In Honour Of The Synecdoche



Let me tell you merrily, enchant you quite rhetorically,
About a simple word I heard a little accidentally;
It’s now a vital part of me, this surreptitious imagery,
A meronomic dash of metaleptic contiguity,
That urges me to usher in this grand old hymn of hyponyms
And grammar-happy law.

To call a thing another thing, when what’s the thing is in the thing,
So calling it by what it is a bit becomes the thing it is,
That is, you see, synecdoche, a literary symphony,
A happenstance of circumstance and almost metaphor,
A nice concentric parallel of signifiable other selves:
Synecdoche, I adore.

Say you were to venture free upon a land as yet unseen
You could describe this journey using tired old metaphor:
By using feet along your way, just so you have “set foot” you say,
And thus of human travelling your readers will be sure.
“But this is not the same as me”, says innocent synecdoche,
So disparate assured.

This little term with grander dreams, an idea born of more,
Can figure speech with spindled reach of what it meant before:
A cup of tea can not be drunk, one drinks the tea but not the cup,
Yet here I sit with but a cup of tea for me to drink, as such.
This “cup of tea” synecdoche does titillate me thoughtfully,
A coil of seeming flaw.

If we know just what you mean you’ll need no detailed furthering
To stand in meaning fully meant with no accoutring evident;
A simple cusp of your intent will see sincerely ears are lent
Unto your tongue, as it does run its way around such sentiment.
But need befits a rhetoric that seeks expressive betterment
When speaking extempore:

These simple suits of substitutes of lexical a kind,
Are all a sort of mirror-thought for fractured casts of eye,
And such a reverent panoply of referential languaging
Does tell a tale of tellings, told with fervent teleology:
In truth your mind does need to find a space for truth to realign
Behind an open door.

Yet such a many-whimsied tree of ever-present fancy-free
Does throw upon the clearest song a fray of thoughtful gall,
For into our autonomy of insight-bound phonology
Comes something here that’s not so clear and sets me on a pondering,
I need a leaf of clarity to combat liminality;
Confused, I burrow more.

Beset with this endearingly unconsummated querying,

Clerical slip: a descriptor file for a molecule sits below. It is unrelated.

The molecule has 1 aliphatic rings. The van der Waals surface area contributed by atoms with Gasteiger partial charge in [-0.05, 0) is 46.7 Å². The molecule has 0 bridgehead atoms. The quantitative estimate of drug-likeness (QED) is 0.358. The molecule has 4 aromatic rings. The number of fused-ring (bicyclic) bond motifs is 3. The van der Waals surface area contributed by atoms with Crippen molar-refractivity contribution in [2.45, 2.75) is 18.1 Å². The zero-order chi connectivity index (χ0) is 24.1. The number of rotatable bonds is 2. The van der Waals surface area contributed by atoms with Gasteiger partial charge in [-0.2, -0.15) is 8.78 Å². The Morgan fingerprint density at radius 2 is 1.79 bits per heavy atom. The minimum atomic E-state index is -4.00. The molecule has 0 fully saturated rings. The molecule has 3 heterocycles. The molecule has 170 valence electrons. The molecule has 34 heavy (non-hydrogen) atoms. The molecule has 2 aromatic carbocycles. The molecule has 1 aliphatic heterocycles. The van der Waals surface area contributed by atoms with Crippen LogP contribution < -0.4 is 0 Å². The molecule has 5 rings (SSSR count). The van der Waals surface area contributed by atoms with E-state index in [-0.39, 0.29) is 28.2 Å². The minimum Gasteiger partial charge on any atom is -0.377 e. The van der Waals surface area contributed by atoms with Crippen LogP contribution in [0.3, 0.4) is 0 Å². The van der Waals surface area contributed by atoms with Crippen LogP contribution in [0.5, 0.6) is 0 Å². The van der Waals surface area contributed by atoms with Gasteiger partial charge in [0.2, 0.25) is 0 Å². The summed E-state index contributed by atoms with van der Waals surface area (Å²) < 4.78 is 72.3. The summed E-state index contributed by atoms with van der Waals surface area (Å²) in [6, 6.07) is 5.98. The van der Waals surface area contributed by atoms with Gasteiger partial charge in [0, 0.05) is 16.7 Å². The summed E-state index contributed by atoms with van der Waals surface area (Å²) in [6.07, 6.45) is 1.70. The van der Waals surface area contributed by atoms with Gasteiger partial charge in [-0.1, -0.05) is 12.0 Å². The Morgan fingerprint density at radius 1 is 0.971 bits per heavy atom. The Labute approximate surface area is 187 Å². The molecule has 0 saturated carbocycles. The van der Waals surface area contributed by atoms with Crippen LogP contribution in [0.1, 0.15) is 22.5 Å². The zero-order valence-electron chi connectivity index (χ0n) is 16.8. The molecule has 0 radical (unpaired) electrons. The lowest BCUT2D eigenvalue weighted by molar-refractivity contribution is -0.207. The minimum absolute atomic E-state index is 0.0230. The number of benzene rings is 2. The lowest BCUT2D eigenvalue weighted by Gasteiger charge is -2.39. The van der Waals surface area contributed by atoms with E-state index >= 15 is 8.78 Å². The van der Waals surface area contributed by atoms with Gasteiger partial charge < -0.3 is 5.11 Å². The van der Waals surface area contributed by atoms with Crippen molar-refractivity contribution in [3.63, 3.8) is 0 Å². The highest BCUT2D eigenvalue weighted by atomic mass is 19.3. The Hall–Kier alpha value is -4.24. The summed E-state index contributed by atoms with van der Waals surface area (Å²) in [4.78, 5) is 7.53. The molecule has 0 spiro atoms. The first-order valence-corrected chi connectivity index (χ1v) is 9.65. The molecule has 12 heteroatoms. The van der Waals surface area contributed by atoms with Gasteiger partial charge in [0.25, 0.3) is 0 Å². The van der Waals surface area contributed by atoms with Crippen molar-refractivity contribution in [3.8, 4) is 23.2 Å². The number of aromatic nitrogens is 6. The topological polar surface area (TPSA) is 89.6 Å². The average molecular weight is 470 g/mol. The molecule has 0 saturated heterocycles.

I need to see synecdoche defined unto its core:
If it is a smallery, implying what it seeks to be,
Then isn’t it the same as what it does refer to separately?
Can it be true that what it is, is what it isn’t truthfully?
What reference does it store?

Metonymy, conceptually, is like a wordy knavery,
Because the primal meanery does not survive the thievery;
Taken to a newer home, of context all the poet’s own,
The clash of image new and known is seed for meaning grown,
A little seed that may take heed of ideas left alone
On ever-verdant shore.

On other glove, synecdoche (to stay with manufactory)
Does hold the meaning with an iron-fisted gripped analogy.
In fact the meaning here is key, for what it sees is what you see,
The hand of man is still a hand (for man does have a hand you see),
The concept of synecdoche is like a forest all of tree:
A propagated core.

And there I twist a simile to seek and find definitively
That solid understanding so diaphanously eluding me.
Before, I stumbled on through the unbearable taxonomy,
Just skirting past the syllogistic claws of rank holonymy,
And so I now face up to the detestable recidivy
Of words, and all they’re for.

This meaning-multiplicity demeans the blind veracity
I seek in all the forms I trust as vessels of the sought;
A ghost of wrought opacity does haunt my perspicacity,
So wrenchingly does entropy finagle all my thoughts
And take them out of time, so time again can space exhort
Eternally, once more.

All this faff and drivel over just a simple swivel
From the micro to the macro by association’s call!
It seems a verbal ligature of idioms can signature
A referent, that never lent a consciousness implicature
Beyond the quick expedient of cognisance convenient
Where mystery is born.

For language, with its brutally enchanted sense of usury,
Does leave unblessed the better sets of visions felt intuitively.
And in these fissures, frugally, with figurative illusory
Assumptions, made in earnest with eluctable collusions, we
Do lend ourselves to subtle cells of fine, bespoke community,
And harmony restore.

What’s left must be an irony of all this human finery,
That never yet has author set a feeling down in law;
Whatever introspections can be felt as true inflections
Can still only be expressed with what a language can afford.
So call upon your subtleties, your dialectic alchemies:
Synecdoche once more!


5 thoughts on “In Honour Of The Synecdoche

  • December 25, 2014 at 7:33 am

    Regarding your penultimate verse….

    Well said!
    Your idea of bespoke modality in the context of Dylan’s art is accurate and explains his canny method amid the conflicting pressures of “enchanted usury” (otherwise known as mass market show biz). How does an artist succeed when he is selling conflicting emotions and contradictory reactions that find an audience echo only in the few?